Union Fights for Retiree Benefits in Sixth Circuit

CINCINNATI (CN) – The United Auto Workers argued Wednesday before the Sixth Circuit for the implementation of minimum health care premium payments by Honeywell International to a group of over 4,700 retirees who claim they were promised lifetime benefits.

The Potter Stewart U.S. Courthouse in Cincinnati, home of the Sixth Circuit Court of Appeals. (Carol M. Highsmith/Library of Congress)

The UAW, which also represents aerospace workers, claims employees of the technology and manufacturing company who retired before May 1, 2016, are eligible for “safety net” minimum payments in perpetuity, even after the expiration of the parties’ collective bargaining agreement.

But the 2018 Sixth Circuit ruling in Fletcher v. Honeywell came down on the side of the employer, and held that retirees are not eligible for lifetime benefits.

Chief U.S. District Judge Denise Hood in Detroit cited the Fletcher case in her July 2018 opinion dismissing the union’s lawsuit against Honeywell, and found the company was only responsible for retiree health care benefits until Aug. 1, 2018.

“There is no indication, express or implied, that retirees were entitled to lifetime healthcare benefits,” the judge wrote.

Hood agreed with Honeywell that the lack of any “vesting language” in the CBA regarding health care benefits is fatal to the union’s claims, particularly when other benefits, like pensions, contain such language.

Attorney Winn Allen of the D.C. firm Kirkland and Ellis argued Wednesday on behalf of Honeywell, and urged the Sixth Circuit panel to affirm the lower court’s decision.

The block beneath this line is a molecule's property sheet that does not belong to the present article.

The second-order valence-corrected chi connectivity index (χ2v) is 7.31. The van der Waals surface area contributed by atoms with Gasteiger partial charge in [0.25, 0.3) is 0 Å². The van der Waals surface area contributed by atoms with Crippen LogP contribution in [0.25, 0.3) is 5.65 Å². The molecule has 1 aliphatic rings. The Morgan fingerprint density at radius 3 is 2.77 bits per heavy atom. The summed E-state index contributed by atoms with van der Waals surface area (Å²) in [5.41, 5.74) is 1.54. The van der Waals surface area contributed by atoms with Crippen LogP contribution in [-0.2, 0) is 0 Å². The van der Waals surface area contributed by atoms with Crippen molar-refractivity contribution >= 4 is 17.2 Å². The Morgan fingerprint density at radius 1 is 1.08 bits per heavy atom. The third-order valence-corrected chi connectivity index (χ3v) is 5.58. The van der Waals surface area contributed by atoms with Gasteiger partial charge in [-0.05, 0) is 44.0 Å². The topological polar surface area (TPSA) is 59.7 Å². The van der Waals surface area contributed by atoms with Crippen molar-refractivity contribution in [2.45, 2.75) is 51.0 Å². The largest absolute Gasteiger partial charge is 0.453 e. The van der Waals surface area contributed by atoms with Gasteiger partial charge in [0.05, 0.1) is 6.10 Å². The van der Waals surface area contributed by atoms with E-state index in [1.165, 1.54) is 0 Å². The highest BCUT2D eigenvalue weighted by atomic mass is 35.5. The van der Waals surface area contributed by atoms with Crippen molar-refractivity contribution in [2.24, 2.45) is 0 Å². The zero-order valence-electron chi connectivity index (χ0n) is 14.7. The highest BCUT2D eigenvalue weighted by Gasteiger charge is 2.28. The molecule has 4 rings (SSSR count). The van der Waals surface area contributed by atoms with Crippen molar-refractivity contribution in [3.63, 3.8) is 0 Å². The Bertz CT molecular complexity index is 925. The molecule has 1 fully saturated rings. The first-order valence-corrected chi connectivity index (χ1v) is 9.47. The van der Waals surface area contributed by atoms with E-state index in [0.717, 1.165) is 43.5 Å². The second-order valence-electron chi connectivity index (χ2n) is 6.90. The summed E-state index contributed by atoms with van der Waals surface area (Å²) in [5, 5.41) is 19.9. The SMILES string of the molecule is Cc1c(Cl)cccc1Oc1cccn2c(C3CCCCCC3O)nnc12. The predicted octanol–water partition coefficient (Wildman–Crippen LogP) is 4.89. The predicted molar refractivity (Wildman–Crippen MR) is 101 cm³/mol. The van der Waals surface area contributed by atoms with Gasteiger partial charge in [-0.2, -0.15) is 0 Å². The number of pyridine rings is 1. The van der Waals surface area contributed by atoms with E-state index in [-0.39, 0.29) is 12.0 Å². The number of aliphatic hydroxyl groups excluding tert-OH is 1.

Allen told the panel the “floor-level” premium payment was intended for use with a very specific Blue Cross Blue Shield health insurance plan, and when that plan was not renewed during collective bargaining negotiations in 2017, the payment ceased to exist.

U.S. Circuit Judge Jane Stranch, an appointee of Barack Obama, told Allen the language for the minimum payment sounded like “an illusory promise,” given that Honeywell could eliminate the only plan for which the contribution could be used.

Allen told the judges that while parties involved in labor negotiations can anticipate providing health care benefits in the future, language in the CBA doesn’t guarantee the payments in perpetuity.

Attorney John Adam of the Michigan firm Legghio & Israel argued on behalf of the union and its retired members, and called the language in the parties’ CBA “unique.”

Adam told the panel his clients’ case is distinct from Fletcher because while the minimum premium payment was negotiated in 2003, it did not take effect until 2008, after the 2003 CBA had expired.

The attorney picked up on Judge Stranch’s line of thought and told the panel that if the UAW and Honeywell couldn’t negotiate an extension to the Blue Cross Blue Shield plan, the employer could not simply eliminate the plan to avoid making contributions.

Senior U.S. Circuit Judge Ronald Gilman, an appointee of Bill Clinton, asked Adam what language in the CBA requires the minimum payment to be vested for life.

“There is no ‘magic words’ doctrine,” the attorney responded, adding that, “You have to read the promise as a whole.”

U.S. Circuit Judge John Nalbandian, an appointee of President Donald Trump, also sat on the panel. No timetable has been set for the court’s decision.

%d bloggers like this: